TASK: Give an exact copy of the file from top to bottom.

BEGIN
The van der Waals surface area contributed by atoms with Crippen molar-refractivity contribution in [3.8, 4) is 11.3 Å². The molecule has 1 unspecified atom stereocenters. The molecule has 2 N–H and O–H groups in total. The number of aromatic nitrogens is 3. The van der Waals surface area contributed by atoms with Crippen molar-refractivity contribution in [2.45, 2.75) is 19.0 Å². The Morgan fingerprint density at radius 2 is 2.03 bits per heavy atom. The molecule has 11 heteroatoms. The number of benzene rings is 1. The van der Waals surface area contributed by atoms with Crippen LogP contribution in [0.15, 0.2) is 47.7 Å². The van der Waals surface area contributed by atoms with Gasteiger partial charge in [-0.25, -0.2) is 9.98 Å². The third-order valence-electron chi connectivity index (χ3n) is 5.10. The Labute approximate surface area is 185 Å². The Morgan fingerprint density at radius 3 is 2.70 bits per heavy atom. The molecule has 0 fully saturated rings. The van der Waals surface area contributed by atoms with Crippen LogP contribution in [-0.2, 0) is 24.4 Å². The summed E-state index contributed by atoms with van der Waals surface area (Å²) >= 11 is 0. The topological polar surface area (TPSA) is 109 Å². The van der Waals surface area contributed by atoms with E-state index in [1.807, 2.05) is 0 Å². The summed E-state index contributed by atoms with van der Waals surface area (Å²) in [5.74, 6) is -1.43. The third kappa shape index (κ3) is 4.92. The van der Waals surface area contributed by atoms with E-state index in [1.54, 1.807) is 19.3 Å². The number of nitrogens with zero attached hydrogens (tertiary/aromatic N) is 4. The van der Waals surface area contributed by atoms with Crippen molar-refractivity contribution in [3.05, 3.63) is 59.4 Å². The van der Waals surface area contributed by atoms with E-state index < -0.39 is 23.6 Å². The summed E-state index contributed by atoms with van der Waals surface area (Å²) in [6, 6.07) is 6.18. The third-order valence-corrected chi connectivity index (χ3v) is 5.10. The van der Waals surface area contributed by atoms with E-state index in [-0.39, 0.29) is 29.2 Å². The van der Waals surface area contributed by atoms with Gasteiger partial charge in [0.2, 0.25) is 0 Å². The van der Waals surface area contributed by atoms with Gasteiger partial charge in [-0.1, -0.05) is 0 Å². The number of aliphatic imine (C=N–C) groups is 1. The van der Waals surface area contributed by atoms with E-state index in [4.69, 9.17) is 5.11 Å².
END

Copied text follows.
The van der Waals surface area contributed by atoms with Crippen molar-refractivity contribution in [3.8, 4) is 11.3 Å². The molecule has 1 unspecified atom stereocenters. The molecule has 2 N–H and O–H groups in total. The number of aromatic nitrogens is 3. The van der Waals surface area contributed by atoms with Crippen molar-refractivity contribution in [2.45, 2.75) is 19.0 Å². The Morgan fingerprint density at radius 2 is 2.03 bits per heavy atom. The molecule has 11 heteroatoms. The number of benzene rings is 1. The van der Waals surface area contributed by atoms with Crippen LogP contribution in [0.15, 0.2) is 47.7 Å². The van der Waals surface area contributed by atoms with Gasteiger partial charge in [-0.25, -0.2) is 9.98 Å². The third-order valence-electron chi connectivity index (χ3n) is 5.10. The Labute approximate surface area is 185 Å². The Morgan fingerprint density at radius 3 is 2.70 bits per heavy atom. The molecule has 0 fully saturated rings. The van der Waals surface area contributed by atoms with Crippen LogP contribution in [-0.2, 0) is 24.4 Å². The summed E-state index contributed by atoms with van der Waals surface area (Å²) >= 11 is 0. The topological polar surface area (TPSA) is 109 Å². The van der Waals surface area contributed by atoms with E-state index in [1.807, 2.05) is 0 Å². The summed E-state index contributed by atoms with van der Waals surface area (Å²) in [5.74, 6) is -1.43. The third kappa shape index (κ3) is 4.92. The van der Waals surface area contributed by atoms with E-state index in [1.54, 1.807) is 19.3 Å². The number of nitrogens with zero attached hydrogens (tertiary/aromatic N) is 4. The van der Waals surface area contributed by atoms with Crippen molar-refractivity contribution in [3.05, 3.63) is 59.4 Å². The van der Waals surface area contributed by atoms with E-state index < -0.39 is 23.6 Å². The summed E-state index contributed by atoms with van der Waals surface area (Å²) in [6, 6.07) is 6.18. The third-order valence-corrected chi connectivity index (χ3v) is 5.10. The van der Waals surface area contributed by atoms with E-state index in [-0.39, 0.29) is 29.2 Å². The van der Waals surface area contributed by atoms with Gasteiger partial charge in [0.2, 0.25) is 0 Å². The van der Waals surface area contributed by atoms with Gasteiger partial charge in [-0.1, -0.05) is 0 Å². The number of aliphatic imine (C=N–C) groups is 1. The van der Waals surface area contributed by atoms with E-state index in [4.69, 9.17) is 5.11 Å².